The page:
Actual vs. Estimate  
($ in thousands)  
(Actuals based on OAKS report run on April 6, 2016)  
Month of March 2016  
Year to Date Through March 2016  
Actual Estimate* Variance  
$16,229,506 $17,799,363 -$1,569,857  
$13,223,088 $13,779,558 -$556,470  
Department  
Medicaid  
Actual  
Estimate*  
Variance  
Percent  
Percent  
$1,731,391  
$1,417,595  
$313,797  
$2,251,387  
$1,480,759  
$770,629  
-$519,996  
-$63,164  
-$456,832  
-23.1%  
-4.3%  
-8.8%  
GRF  
-4.0%  
Non-GRF  
-59.3%  
$3,006,418  
$4,019,805 -$1,013,387 -25.2%  
Developmental Disabilities  
$197,067  
$41,878  
$217,861  
$41,057  
-$20,793  
$820  
-9.5%  
2.0%  
$1,792,234  
$379,221  
$1,892,862  
$373,291  
-$100,628  
$5,930  
-5.3%  
1.6%  
-7.0%  
GRF  
Non-GRF  
$155,190  
$176,803  
-$21,614  
-12.2%  
$1,413,013  
$1,519,571  
-$106,558  
Job and Family Services  
$17,070  
$5,493  
$19,248  
$6,463  
-$2,179  
-$970  
-11.3%  
-15.0%  
-9.5%  
$158,711  
$58,269  
$152,861  
$58,946  
$93,915  
$5,850  
-$677  
3.8%  
-1.1%  
6.9%  
GRF  
Non-GRF  
$11,577  
$12,786  
-$1,209  
$100,442  
$6,527  
Health  
GRF  
$509  
$284  
$225  
$500  
$263  
$238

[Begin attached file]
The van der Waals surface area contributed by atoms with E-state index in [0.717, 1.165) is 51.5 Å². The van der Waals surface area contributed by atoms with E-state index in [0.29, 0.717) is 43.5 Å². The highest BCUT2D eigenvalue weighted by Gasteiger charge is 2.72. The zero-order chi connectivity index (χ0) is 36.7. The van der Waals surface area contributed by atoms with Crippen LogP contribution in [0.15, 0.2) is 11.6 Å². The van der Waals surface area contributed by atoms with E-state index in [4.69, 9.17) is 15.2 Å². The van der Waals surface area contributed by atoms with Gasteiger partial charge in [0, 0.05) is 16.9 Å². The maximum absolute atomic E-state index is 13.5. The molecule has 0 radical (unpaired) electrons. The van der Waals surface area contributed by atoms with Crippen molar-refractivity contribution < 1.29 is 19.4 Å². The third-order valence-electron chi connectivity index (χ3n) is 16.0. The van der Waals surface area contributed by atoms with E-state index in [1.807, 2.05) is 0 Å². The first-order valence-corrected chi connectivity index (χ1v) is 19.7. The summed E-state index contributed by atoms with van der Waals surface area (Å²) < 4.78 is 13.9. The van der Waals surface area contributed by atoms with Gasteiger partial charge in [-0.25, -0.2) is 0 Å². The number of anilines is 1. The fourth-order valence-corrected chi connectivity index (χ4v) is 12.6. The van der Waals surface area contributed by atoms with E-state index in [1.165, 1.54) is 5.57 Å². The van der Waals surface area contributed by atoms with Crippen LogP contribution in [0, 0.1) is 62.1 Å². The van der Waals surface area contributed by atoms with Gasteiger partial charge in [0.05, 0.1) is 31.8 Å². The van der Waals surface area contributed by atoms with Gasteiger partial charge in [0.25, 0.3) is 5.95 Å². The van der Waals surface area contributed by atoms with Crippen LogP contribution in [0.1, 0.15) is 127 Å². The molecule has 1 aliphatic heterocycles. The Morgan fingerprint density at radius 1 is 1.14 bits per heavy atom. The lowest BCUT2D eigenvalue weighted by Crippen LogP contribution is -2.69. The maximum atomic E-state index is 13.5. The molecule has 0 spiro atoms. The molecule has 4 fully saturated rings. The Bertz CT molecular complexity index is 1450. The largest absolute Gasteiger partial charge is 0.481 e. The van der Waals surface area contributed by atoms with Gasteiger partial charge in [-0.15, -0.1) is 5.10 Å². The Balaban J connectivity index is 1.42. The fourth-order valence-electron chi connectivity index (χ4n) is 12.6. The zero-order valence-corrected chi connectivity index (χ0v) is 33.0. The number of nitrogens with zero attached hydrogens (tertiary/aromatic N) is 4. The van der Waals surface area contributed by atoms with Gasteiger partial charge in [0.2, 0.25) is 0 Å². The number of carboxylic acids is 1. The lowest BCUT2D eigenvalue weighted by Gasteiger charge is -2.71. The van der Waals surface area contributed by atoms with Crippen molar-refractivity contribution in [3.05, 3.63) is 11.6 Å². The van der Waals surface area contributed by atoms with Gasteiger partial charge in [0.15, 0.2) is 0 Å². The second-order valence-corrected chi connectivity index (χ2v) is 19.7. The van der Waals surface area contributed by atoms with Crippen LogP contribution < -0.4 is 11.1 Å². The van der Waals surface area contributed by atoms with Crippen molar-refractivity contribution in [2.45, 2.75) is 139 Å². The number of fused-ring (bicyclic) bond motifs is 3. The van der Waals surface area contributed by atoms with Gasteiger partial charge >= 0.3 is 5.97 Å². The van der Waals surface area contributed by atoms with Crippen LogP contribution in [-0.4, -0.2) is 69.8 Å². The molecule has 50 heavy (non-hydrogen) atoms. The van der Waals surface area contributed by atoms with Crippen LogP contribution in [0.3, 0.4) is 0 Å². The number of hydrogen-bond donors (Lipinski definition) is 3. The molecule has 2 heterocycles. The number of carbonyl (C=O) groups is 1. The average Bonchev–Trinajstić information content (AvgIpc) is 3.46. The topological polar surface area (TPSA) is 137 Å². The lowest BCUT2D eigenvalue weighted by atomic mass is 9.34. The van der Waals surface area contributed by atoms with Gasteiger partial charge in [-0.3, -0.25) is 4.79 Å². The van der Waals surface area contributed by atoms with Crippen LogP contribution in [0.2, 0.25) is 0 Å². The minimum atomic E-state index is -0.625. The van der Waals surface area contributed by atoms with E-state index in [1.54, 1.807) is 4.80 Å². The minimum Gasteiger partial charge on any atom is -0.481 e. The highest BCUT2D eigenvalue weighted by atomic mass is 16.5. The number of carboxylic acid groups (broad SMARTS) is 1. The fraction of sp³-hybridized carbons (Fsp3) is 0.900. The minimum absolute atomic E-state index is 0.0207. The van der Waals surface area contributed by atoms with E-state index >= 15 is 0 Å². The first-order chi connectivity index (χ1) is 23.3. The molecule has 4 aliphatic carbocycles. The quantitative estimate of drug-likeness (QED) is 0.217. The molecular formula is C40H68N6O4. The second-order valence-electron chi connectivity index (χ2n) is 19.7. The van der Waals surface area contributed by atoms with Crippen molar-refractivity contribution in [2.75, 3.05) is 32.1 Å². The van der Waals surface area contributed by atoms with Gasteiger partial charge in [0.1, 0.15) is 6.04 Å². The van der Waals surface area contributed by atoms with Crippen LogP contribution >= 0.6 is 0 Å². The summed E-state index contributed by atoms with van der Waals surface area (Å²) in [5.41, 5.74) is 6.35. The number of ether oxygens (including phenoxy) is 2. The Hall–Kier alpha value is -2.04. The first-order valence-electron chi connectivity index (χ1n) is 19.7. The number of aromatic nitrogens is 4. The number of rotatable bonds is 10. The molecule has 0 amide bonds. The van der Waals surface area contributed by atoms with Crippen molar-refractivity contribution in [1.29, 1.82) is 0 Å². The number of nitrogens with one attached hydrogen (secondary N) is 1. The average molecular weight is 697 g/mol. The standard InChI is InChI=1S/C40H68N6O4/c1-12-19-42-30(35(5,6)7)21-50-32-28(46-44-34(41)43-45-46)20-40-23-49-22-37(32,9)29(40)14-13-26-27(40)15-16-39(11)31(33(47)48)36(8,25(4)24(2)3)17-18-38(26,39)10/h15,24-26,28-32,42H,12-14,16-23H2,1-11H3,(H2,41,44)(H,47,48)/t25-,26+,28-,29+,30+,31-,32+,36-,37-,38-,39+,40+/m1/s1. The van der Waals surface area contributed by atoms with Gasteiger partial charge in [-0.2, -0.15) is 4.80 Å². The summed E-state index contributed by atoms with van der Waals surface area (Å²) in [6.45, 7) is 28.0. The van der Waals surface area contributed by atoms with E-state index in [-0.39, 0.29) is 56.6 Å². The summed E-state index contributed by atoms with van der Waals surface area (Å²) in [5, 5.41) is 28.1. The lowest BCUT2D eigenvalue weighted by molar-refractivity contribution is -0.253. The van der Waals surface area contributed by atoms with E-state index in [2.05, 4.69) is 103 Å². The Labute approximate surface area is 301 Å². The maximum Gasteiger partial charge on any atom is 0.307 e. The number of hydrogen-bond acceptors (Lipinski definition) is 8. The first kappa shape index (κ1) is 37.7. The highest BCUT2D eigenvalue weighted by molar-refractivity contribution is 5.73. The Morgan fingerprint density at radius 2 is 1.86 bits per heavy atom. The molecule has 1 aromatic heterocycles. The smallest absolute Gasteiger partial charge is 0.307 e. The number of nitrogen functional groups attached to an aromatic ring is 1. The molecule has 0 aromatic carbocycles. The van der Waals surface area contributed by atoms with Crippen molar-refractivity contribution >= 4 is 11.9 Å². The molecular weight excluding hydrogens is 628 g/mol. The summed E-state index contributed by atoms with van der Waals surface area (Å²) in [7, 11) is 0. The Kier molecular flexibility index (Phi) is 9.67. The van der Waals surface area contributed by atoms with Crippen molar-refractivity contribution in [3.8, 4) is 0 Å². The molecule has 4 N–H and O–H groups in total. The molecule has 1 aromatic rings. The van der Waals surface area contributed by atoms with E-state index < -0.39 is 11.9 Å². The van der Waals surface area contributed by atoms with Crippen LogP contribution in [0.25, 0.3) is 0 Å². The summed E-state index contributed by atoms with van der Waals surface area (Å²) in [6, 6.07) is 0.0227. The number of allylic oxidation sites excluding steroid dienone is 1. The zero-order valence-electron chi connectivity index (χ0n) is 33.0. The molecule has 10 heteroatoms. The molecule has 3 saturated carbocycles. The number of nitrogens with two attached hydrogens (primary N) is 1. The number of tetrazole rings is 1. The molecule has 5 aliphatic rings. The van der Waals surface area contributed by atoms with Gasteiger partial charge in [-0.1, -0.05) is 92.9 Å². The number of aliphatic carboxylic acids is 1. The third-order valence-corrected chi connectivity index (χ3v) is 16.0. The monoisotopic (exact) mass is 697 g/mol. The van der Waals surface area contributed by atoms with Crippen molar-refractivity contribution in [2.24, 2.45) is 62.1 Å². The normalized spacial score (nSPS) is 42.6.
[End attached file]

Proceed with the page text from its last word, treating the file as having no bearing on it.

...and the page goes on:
$9  
$22  
1.7%  
8.2%  
$4,704  
$2,603  
$2,101  
$5,443  
$2,597  
$2,845  
-$739 -13.6%  
$6 0.2%  
-$745 -26.2%  
Non-GRF  
-$13  
-5.5%  
Aging  
$3,312  
$309  
$2,123  
$255  
$1,189  
$54  
56.0%  
21.2%  
60.8%  
$18,849  
$2,935  
$19,673  
$2,501  
-$824  
$434  
-4.2%  
17.4%  
-7.3%  
GRF  
Non-GRF  
$3,003  
$1,868  
$1,135  
$15,914  
$17,172  
-$1,259  
Mental Health and Addiction  
$227  
$35  
$515  
$65  
-$288  
-$30  
-55.9%  
-46.1%  
-57.3%  
$3,432  
$1,396  
$2,036  
$4,466  
$1,542  
$2,924  
-$1,034 -23.2%  
-$145 -9.4%  
-$889 -30.4%  
GRF  
Non-GRF  
$192  
$450  
-$258  
Total GRF  
$1,465,594  
$483,983  
$1,528,862  
$962,773  
-$63,268  
-4.1%  
$13,667,513 $14,218,434  
$4,539,923 $5,656,233 -$1,116,310 -19.7%  
$18,207,436 $19,874,668 -$1,667,231 -8.4%  
-$550,921  
-3.9%  
Total Non-GRF  
-$478,790  
-49.7%  
Total All Funds  
$1,949,577  
$2,491,635  
-$542,058  
-21.8%  
*Estimates are from the Department of Medicaid.  
Detail may not sum to total due to rounding.  
April 2016  
13  
Budget Footnotes